Home » You Wanted a Modern American EV Wagon So Here Is My Final Design: A Car Designer Sketches Your Ideas

You Wanted a Modern American EV Wagon So Here Is My Final Design: A Car Designer Sketches Your Ideas


After a reader asked me to sketch a modern, electric interpretation of a classic American wagon in our last “A Car Designer Sketches Your Ideas” installment, I showed you six different designs I’d come with. You then let me know which ones you liked most, and with that input, I’ve now come up with a final mockup. Here’s a look at what I think a modern electric version of an old American wagon could look like.

Some quick notes on the latest article by the other (more secret) designer here at The Autopian: Per his stereotype, I have spent long hours at my spotless drafting table wearing my black turtleneck, and getting imaginary clay all over my Zara black suede Chelsea boots (as a non-chief designer my budget doesn’t run to Miu Miu). I always hated working with clay, as it stinks and gets everywhere, even if you’re a snooty designer (as opposed to a clay modeler) just applying tape lines to a model.

Vidframe Min Top
Vidframe Min Bottom

With that out of the way: We had some good discussion in the comments last week about how a modernized EV wagon should. I sketched you some options, and you chose what you liked; sketch four was by far the most popular theme despite having been probably my least favorite. I always encourage students to put their sketches up on a board for their peers to see, even if it is something they are not totally sure about. You never know what will resonate with those making the decisions.

I deliberately gave sketch four a retro front graphic, because sometimes even if you know something won’t work you draw it anyway, just to make sure. You need to establish what you don’t want to help guide which direction you do want.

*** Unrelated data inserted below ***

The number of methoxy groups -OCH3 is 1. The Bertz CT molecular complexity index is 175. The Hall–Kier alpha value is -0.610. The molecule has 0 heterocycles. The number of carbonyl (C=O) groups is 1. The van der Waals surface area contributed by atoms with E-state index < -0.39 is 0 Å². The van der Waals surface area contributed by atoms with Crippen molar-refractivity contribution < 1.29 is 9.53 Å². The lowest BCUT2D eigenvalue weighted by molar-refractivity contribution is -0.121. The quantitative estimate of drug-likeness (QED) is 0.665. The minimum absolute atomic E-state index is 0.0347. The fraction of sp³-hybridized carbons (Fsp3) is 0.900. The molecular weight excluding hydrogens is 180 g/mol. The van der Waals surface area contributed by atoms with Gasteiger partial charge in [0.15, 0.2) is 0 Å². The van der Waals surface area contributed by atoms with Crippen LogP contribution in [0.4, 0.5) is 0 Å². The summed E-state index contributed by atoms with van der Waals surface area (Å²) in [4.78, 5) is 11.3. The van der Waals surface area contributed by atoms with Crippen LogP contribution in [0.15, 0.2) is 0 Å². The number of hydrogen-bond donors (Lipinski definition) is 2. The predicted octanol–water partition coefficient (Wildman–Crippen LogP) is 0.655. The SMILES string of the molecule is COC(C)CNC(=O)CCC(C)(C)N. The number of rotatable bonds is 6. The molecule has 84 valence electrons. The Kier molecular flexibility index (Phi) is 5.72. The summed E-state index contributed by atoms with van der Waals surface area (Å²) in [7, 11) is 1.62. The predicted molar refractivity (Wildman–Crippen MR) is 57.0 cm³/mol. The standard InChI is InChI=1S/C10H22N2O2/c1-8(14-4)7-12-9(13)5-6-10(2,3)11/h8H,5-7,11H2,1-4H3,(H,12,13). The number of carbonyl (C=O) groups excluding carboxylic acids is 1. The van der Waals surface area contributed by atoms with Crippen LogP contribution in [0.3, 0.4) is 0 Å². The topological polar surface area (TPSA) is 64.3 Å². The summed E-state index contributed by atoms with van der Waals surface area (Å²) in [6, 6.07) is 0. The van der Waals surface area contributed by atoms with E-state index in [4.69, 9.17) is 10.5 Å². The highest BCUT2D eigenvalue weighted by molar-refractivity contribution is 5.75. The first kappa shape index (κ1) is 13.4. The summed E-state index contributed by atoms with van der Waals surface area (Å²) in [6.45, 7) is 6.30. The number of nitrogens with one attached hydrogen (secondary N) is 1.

In the image above, you can see I’ve tried to combine the overall theme of sketch four, with the front of sketch two, which was marginally the most popular treatment for the Down The Road Graphic (DRG).

[Editor’s note: Let’s define DRG real quick. Per Car Design News:

Designers talk about the DRG – Down-Road Graphics: the bold impression of the front of the car from 100m away. It can be the main device with which to make your brand recognisable at a glance.


It’s bold without being aggressive, and has a distinct modern lighting treatment. American cars generally tend to favor a more assertive appearance, but by keeping it simple with bold shapes it’s not overdone or fussy.


Lots of you mentioned having a stepped or ‘vista’ style roof, so there’s more headroom for third row passengers (and more cargo volume). While a great idea in theory, glass adds weight, cost and construction complexity (which is why some cars will use a black plastic cheater panel at the base of the A pillar or on the C pillar as opposed to a small window).

[Editor’s note: Here’s an example:

Image credit: wikimedia commons and Capital Chrysler Jeep Dodge (dealer) (edited by Jason Torchinsky)


It’s important with features like this that they do actually offer a benefit to customers – there’s no point doing it as a stylistic flourish. Look at the roof of a Discovery 5 – the step is a bit half assed and really adds nothing extra in terms of practicality – it’s just a visual call back the earlier more utilitarian models. Do it properly or don’t do it all.



With that in mind I’ve imagined the vista roof as an optional extra (which is why the car directly above doesn’t have it); a long car such as our wagon is likely to have panel splits in the roof because of the size of the pressing. The rear of our car could have a horizontal split across the roof at the C pillar, and then the rear most section could be replaced with a vista roof that sits in place of the regular panel. A lot of attention would need to be paid to where the split lines go, as this would only be feasible if the rest of the rear glass was shared between both versions.


Moving to the rear view, I’ve gone for a clamshell split tailgate to maximize the size of the opening. There’s no point having a huge interior volume if you can’t get anything in the damn thing. Likewise, I’ve added a small inner tailgate (like the Renault Modus) for those times when there’s not enough room to swing the whole lower tailgate down. The wrap around wood treatment was a popular idea, but I think combined with the vista roof it’s a bit too much and starts to feel too old fashioned, so for the low roof version it’s been changed to a body -colored trim piece. It’s always important to give customers an option for things that might be a bit divisive:


Remember this is only a couple of days work – in reality designers spend weeks and months churning out sketches and many reviews take place before a couple of favored directions emerge to be worked up into preliminary digital and clay models. So is this what you imagined an EV wagon could look like? Or have I spectacularly flubbed the landing?

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